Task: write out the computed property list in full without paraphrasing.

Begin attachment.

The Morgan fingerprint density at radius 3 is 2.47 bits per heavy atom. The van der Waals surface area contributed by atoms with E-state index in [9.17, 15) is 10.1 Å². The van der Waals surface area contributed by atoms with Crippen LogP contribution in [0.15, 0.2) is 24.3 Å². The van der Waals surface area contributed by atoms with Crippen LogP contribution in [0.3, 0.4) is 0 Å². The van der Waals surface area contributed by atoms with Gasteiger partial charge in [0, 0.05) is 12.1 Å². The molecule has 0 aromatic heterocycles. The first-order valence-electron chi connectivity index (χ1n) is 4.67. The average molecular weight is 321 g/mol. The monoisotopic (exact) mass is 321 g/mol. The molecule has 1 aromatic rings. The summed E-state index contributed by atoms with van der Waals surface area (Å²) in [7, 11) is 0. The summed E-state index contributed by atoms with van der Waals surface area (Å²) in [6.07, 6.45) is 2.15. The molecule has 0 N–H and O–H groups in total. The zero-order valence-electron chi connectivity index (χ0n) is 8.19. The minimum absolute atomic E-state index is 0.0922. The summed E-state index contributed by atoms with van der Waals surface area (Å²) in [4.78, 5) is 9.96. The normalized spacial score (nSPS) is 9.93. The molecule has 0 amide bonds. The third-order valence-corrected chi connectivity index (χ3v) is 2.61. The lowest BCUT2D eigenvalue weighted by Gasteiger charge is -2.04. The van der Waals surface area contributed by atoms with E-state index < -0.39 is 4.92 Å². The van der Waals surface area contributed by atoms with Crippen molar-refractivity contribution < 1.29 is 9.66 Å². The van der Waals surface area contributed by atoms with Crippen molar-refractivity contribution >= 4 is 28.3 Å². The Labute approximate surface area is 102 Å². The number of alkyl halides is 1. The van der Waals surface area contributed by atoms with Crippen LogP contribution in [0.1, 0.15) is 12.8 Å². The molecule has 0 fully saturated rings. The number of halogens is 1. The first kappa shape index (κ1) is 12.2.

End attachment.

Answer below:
The Morgan fingerprint density at radius 3 is 2.47 bits per heavy atom. The van der Waals surface area contributed by atoms with E-state index in [9.17, 15) is 10.1 Å². The van der Waals surface area contributed by atoms with Crippen LogP contribution in [0.15, 0.2) is 24.3 Å². The van der Waals surface area contributed by atoms with Crippen LogP contribution in [0.3, 0.4) is 0 Å². The van der Waals surface area contributed by atoms with Gasteiger partial charge in [0, 0.05) is 12.1 Å². The molecule has 0 aromatic heterocycles. The first-order valence-electron chi connectivity index (χ1n) is 4.67. The average molecular weight is 321 g/mol. The monoisotopic (exact) mass is 321 g/mol. The molecule has 1 aromatic rings. The summed E-state index contributed by atoms with van der Waals surface area (Å²) in [7, 11) is 0. The summed E-state index contributed by atoms with van der Waals surface area (Å²) in [6.07, 6.45) is 2.15. The molecule has 0 N–H and O–H groups in total. The zero-order valence-electron chi connectivity index (χ0n) is 8.19. The minimum absolute atomic E-state index is 0.0922. The summed E-state index contributed by atoms with van der Waals surface area (Å²) in [4.78, 5) is 9.96. The normalized spacial score (nSPS) is 9.93. The molecule has 0 amide bonds. The third-order valence-corrected chi connectivity index (χ3v) is 2.61. The lowest BCUT2D eigenvalue weighted by Gasteiger charge is -2.04. The van der Waals surface area contributed by atoms with E-state index < -0.39 is 4.92 Å². The van der Waals surface area contributed by atoms with Crippen molar-refractivity contribution < 1.29 is 9.66 Å². The van der Waals surface area contributed by atoms with Crippen molar-refractivity contribution >= 4 is 28.3 Å². The Labute approximate surface area is 102 Å². The number of alkyl halides is 1. The van der Waals surface area contributed by atoms with Crippen LogP contribution in [0.1, 0.15) is 12.8 Å². The molecule has 0 fully saturated rings. The number of halogens is 1. The first kappa shape index (κ1) is 12.2.